Forum for Science, Industry and Business

Sponsored by:     3M 
Search our Site:

 

Bacterial protein kills tumors

28.10.2002


New weapon in the fight against cancer?



The use of live bacteria to treat cancer goes back a hundred years. But while the therapy can sometimes shrink tumors, the treatment usually leads to toxicity, limiting its value in medicine.

Now, researchers at the University of Illinois at Chicago have isolated a protein secreted by bacteria that kills cancer cells but appears to have no harmful side effects. Tested in mice injected with human melanomas, the protein shrank the malignancies, but, in contrast with other studies using whole bacteria, caused no deaths or adverse reactions in the laboratory animals.


"Bacterial proteins could well be a new weapon in the war against cancer," said Ananda Chakrabarty, distinguished professor of microbiology and immunology and one of the study’s investigators.

Results of the three-year-long study are published in the October 29 issue of the Proceedings of the National Academy of Sciences.

Oddly, the protein the researchers isolated is a well-studied molecule called azurin that is involved in the everyday process cells use to generate energy. This is the first report, however, that azurin is an effective anticancer agent.

The protein was isolated from the growth medium of Pseudomonas aeruginosa, a bacterium that is often resistant to antibiotics and causes serious respiratory infections in people who are particularly susceptible, such as patients with cystic fibrosis or severe burns. The bacterium protects itself from destruction by killing macrophages, the immune system’s first line of attack against a foreign body.

In the UIC study, specially-bred immunodeficient mice implanted with human melanoma were treated with half a milligram of azurin daily for 22 days. At the conclusion of the trial, the average size of the tumors in these mice was 60 percent smaller than those in untreated mice. None of the mice showed signs of illness or loss of weight.

The researchers said that azurin appears to work by stabilizing the p53 protein, a product of the p53 gene, known as a tumor suppressor because it prevents the formation of cancers through a cascade of molecular events that either stops cells from dividing or induces a process called programmed cell death. Normally, the p53 protein is short-lived, surviving just a few minutes in the cell before degrading. But azurin winds its way into the nucleus of the tumor cell, where it binds to the p53 protein and protects it from degradation, thus raising its level within the cell.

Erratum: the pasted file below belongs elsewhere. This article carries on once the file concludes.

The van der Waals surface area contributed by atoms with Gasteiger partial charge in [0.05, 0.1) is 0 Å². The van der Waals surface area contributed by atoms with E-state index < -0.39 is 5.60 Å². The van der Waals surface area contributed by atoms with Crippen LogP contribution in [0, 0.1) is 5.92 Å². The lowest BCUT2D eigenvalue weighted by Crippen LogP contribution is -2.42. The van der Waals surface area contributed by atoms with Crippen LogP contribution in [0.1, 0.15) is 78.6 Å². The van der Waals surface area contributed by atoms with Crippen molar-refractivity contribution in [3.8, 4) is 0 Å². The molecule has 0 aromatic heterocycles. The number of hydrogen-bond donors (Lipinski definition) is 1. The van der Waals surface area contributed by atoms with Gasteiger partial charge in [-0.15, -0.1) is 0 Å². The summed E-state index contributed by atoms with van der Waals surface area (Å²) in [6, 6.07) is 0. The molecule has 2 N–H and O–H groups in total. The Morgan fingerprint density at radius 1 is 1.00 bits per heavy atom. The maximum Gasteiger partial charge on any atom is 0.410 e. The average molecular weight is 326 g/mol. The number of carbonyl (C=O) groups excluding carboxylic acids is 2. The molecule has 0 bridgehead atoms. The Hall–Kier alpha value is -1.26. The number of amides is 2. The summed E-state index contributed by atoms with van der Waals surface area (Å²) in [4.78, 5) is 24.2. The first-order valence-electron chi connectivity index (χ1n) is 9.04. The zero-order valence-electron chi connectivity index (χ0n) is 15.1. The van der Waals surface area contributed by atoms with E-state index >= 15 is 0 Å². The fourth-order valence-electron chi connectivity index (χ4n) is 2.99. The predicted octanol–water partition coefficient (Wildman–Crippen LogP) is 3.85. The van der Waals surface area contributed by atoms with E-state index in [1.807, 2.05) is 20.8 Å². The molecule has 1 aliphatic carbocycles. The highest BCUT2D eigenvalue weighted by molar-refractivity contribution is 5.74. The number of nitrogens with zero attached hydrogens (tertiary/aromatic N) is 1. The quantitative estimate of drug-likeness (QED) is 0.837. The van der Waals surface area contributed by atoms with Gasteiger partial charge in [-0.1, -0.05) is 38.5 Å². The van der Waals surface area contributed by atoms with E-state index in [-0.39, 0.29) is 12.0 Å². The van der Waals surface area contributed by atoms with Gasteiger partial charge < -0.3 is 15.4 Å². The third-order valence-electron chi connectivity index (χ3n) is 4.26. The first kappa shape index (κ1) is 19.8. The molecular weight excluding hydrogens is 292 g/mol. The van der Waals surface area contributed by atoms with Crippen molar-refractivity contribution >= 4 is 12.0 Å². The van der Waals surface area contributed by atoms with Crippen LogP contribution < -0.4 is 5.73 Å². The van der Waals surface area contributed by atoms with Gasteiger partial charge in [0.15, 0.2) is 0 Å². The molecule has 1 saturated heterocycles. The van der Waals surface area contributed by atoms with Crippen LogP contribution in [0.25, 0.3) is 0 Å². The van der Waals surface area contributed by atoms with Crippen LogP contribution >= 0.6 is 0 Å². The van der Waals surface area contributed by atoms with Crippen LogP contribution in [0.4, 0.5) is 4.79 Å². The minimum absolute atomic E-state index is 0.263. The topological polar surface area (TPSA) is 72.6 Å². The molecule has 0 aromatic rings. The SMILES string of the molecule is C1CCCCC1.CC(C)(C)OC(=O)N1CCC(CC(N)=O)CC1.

According to Dr. Tapas Das Gupta, a co-investigator and head of surgical oncology at UIC, preliminary data show that azurin kills several types of cancer cells, including breast and colon cancer.

"These results suggest that azurin could be a useful anticancer agent not just for melanoma but for different kinds of tumors," Das Gupta said. But he cautioned that extensive studies are needed to confirm the inital laboratory results.

The first observation that bacteria can thwart tumors was made in 1893 by New York physician William Coley, who found that bone cancer patients who contracted bacterial infections survived longer.

Much more recently, researchers at Johns Hopkins University used anaerobic bacteria, bacteria that thrive without oxygen, to destroy the hard cores of tumors. Radiation and chemotherapy are ineffective in these areas because they lack blood and oxygen. In the Hopkins studies, whole "de-fanged" bacteria were used. But although their tumors shrank, a large proportion of the experimental mice died, presumably because of toxins released either by the bacteria or the dying cancer cells.

"Our research suggests we can achieve a therapeutic outcome using bacterial proteins, without the toxicity associated with live bacteria," Chakrabarty said.


Other authors of the study were UIC researchers Tohru Yamada, Masatoshi Goto, Vasu Punj, Olga Zaborina, Mei Ling Chen, Kazuhide Kimbara, Dibyen Majumdar and Elizabeth Cunningham.

The study was supported by grants from the National Institute of Environmental Health Sciences, the National Institute of Allergy and Infectious Diseases and the National Cancer Institute.